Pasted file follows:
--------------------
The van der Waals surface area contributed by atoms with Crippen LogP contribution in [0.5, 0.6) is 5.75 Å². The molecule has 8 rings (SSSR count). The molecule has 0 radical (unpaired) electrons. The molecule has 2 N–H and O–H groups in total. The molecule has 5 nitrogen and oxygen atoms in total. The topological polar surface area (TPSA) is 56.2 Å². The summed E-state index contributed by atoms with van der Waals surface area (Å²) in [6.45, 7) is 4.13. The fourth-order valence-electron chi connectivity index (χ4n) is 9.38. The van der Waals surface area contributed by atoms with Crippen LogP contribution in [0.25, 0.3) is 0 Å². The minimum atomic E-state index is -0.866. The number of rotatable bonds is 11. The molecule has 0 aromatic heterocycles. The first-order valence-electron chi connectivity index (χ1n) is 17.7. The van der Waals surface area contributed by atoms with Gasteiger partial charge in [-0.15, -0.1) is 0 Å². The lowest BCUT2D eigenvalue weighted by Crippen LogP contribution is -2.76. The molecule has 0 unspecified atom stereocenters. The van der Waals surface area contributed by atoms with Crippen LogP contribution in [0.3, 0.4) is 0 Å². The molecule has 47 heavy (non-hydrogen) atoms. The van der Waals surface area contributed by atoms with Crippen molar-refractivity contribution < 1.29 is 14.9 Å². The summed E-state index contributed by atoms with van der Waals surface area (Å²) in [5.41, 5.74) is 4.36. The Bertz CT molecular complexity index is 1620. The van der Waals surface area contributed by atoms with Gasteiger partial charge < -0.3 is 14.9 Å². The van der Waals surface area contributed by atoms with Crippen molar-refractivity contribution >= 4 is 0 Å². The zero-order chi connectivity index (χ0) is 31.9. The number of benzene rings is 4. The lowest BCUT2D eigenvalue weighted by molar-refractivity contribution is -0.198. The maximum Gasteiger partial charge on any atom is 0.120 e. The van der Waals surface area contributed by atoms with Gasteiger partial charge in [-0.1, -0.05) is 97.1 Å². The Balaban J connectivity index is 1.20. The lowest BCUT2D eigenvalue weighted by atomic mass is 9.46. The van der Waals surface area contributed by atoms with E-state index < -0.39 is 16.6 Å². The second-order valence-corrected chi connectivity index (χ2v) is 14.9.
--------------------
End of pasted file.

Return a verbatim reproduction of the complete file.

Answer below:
The van der Waals surface area contributed by atoms with Crippen LogP contribution in [0.5, 0.6) is 5.75 Å². The molecule has 8 rings (SSSR count). The molecule has 0 radical (unpaired) electrons. The molecule has 2 N–H and O–H groups in total. The molecule has 5 nitrogen and oxygen atoms in total. The topological polar surface area (TPSA) is 56.2 Å². The summed E-state index contributed by atoms with van der Waals surface area (Å²) in [6.45, 7) is 4.13. The fourth-order valence-electron chi connectivity index (χ4n) is 9.38. The van der Waals surface area contributed by atoms with Crippen LogP contribution in [0.25, 0.3) is 0 Å². The minimum atomic E-state index is -0.866. The number of rotatable bonds is 11. The molecule has 0 aromatic heterocycles. The first-order valence-electron chi connectivity index (χ1n) is 17.7. The van der Waals surface area contributed by atoms with Gasteiger partial charge in [-0.15, -0.1) is 0 Å². The lowest BCUT2D eigenvalue weighted by Crippen LogP contribution is -2.76. The molecule has 0 unspecified atom stereocenters. The van der Waals surface area contributed by atoms with Crippen LogP contribution in [0.3, 0.4) is 0 Å². The molecule has 47 heavy (non-hydrogen) atoms. The van der Waals surface area contributed by atoms with Crippen molar-refractivity contribution < 1.29 is 14.9 Å². The summed E-state index contributed by atoms with van der Waals surface area (Å²) in [5.41, 5.74) is 4.36. The Bertz CT molecular complexity index is 1620. The van der Waals surface area contributed by atoms with Gasteiger partial charge < -0.3 is 14.9 Å². The van der Waals surface area contributed by atoms with Crippen molar-refractivity contribution >= 4 is 0 Å². The zero-order chi connectivity index (χ0) is 31.9. The number of benzene rings is 4. The lowest BCUT2D eigenvalue weighted by molar-refractivity contribution is -0.198. The maximum Gasteiger partial charge on any atom is 0.120 e. The van der Waals surface area contributed by atoms with Gasteiger partial charge in [-0.1, -0.05) is 97.1 Å². The Balaban J connectivity index is 1.20. The lowest BCUT2D eigenvalue weighted by atomic mass is 9.46. The van der Waals surface area contributed by atoms with E-state index < -0.39 is 16.6 Å². The second-order valence-corrected chi connectivity index (χ2v) is 14.9.